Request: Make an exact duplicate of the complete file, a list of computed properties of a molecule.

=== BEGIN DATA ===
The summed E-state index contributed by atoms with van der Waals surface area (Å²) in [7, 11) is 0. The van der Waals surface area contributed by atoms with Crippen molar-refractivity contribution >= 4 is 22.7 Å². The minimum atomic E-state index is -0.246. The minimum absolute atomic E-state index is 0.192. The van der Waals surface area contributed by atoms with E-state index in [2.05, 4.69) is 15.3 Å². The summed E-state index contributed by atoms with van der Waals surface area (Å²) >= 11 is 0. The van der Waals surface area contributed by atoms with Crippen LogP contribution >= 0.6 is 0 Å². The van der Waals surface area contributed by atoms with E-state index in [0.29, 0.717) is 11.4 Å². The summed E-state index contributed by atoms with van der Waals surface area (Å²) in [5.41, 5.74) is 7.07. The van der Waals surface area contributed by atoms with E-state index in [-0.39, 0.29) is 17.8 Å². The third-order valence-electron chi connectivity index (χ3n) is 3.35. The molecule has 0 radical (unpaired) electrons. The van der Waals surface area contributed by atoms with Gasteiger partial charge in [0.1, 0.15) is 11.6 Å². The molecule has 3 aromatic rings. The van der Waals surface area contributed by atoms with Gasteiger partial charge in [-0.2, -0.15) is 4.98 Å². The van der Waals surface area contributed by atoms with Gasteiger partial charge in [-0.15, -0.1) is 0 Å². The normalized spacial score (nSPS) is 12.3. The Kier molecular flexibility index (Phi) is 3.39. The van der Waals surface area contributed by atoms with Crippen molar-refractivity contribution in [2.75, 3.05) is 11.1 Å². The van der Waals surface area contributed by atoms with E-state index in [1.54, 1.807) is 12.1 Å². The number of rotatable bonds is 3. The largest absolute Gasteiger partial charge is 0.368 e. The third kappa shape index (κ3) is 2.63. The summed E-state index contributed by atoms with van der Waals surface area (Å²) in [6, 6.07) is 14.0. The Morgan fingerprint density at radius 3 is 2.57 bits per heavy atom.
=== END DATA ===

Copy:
The summed E-state index contributed by atoms with van der Waals surface area (Å²) in [7, 11) is 0. The van der Waals surface area contributed by atoms with Crippen molar-refractivity contribution >= 4 is 22.7 Å². The minimum atomic E-state index is -0.246. The minimum absolute atomic E-state index is 0.192. The van der Waals surface area contributed by atoms with E-state index in [2.05, 4.69) is 15.3 Å². The summed E-state index contributed by atoms with van der Waals surface area (Å²) >= 11 is 0. The van der Waals surface area contributed by atoms with Crippen LogP contribution >= 0.6 is 0 Å². The van der Waals surface area contributed by atoms with E-state index in [0.29, 0.717) is 11.4 Å². The summed E-state index contributed by atoms with van der Waals surface area (Å²) in [5.41, 5.74) is 7.07. The van der Waals surface area contributed by atoms with E-state index in [-0.39, 0.29) is 17.8 Å². The third-order valence-electron chi connectivity index (χ3n) is 3.35. The molecule has 0 radical (unpaired) electrons. The van der Waals surface area contributed by atoms with Gasteiger partial charge in [0.1, 0.15) is 11.6 Å². The molecule has 3 aromatic rings. The van der Waals surface area contributed by atoms with Gasteiger partial charge in [-0.2, -0.15) is 4.98 Å². The van der Waals surface area contributed by atoms with Gasteiger partial charge in [-0.15, -0.1) is 0 Å². The normalized spacial score (nSPS) is 12.3. The Kier molecular flexibility index (Phi) is 3.39. The van der Waals surface area contributed by atoms with Crippen molar-refractivity contribution in [2.75, 3.05) is 11.1 Å². The van der Waals surface area contributed by atoms with E-state index in [1.54, 1.807) is 12.1 Å². The number of rotatable bonds is 3. The largest absolute Gasteiger partial charge is 0.368 e. The third kappa shape index (κ3) is 2.63. The summed E-state index contributed by atoms with van der Waals surface area (Å²) in [6, 6.07) is 14.0. The Morgan fingerprint density at radius 3 is 2.57 bits per heavy atom.